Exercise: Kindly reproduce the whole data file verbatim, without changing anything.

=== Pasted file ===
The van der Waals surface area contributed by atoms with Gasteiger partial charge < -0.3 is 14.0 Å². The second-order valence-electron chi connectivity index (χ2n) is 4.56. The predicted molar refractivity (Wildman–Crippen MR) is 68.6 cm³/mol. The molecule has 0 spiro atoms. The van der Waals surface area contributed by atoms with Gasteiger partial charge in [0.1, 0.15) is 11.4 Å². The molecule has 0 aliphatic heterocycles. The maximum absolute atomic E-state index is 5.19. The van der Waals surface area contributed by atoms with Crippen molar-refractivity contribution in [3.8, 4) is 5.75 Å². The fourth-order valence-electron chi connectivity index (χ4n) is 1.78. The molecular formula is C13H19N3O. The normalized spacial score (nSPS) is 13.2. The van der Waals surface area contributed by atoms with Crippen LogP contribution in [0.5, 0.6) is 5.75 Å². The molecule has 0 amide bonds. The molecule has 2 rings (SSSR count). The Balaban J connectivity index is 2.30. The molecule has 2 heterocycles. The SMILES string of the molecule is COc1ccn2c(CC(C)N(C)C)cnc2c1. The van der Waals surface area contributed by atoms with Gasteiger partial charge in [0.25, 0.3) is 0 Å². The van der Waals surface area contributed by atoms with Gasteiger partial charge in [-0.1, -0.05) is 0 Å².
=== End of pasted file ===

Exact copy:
The van der Waals surface area contributed by atoms with Gasteiger partial charge < -0.3 is 14.0 Å². The second-order valence-electron chi connectivity index (χ2n) is 4.56. The predicted molar refractivity (Wildman–Crippen MR) is 68.6 cm³/mol. The molecule has 0 spiro atoms. The van der Waals surface area contributed by atoms with Gasteiger partial charge in [0.1, 0.15) is 11.4 Å². The molecule has 0 aliphatic heterocycles. The maximum absolute atomic E-state index is 5.19. The van der Waals surface area contributed by atoms with Crippen molar-refractivity contribution in [3.8, 4) is 5.75 Å². The fourth-order valence-electron chi connectivity index (χ4n) is 1.78. The molecular formula is C13H19N3O. The normalized spacial score (nSPS) is 13.2. The van der Waals surface area contributed by atoms with Crippen LogP contribution in [0.5, 0.6) is 5.75 Å². The molecule has 0 amide bonds. The molecule has 2 rings (SSSR count). The Balaban J connectivity index is 2.30. The molecule has 2 heterocycles. The SMILES string of the molecule is COc1ccn2c(CC(C)N(C)C)cnc2c1. The van der Waals surface area contributed by atoms with Gasteiger partial charge in [0.25, 0.3) is 0 Å². The van der Waals surface area contributed by atoms with Gasteiger partial charge in [-0.1, -0.05) is 0 Å².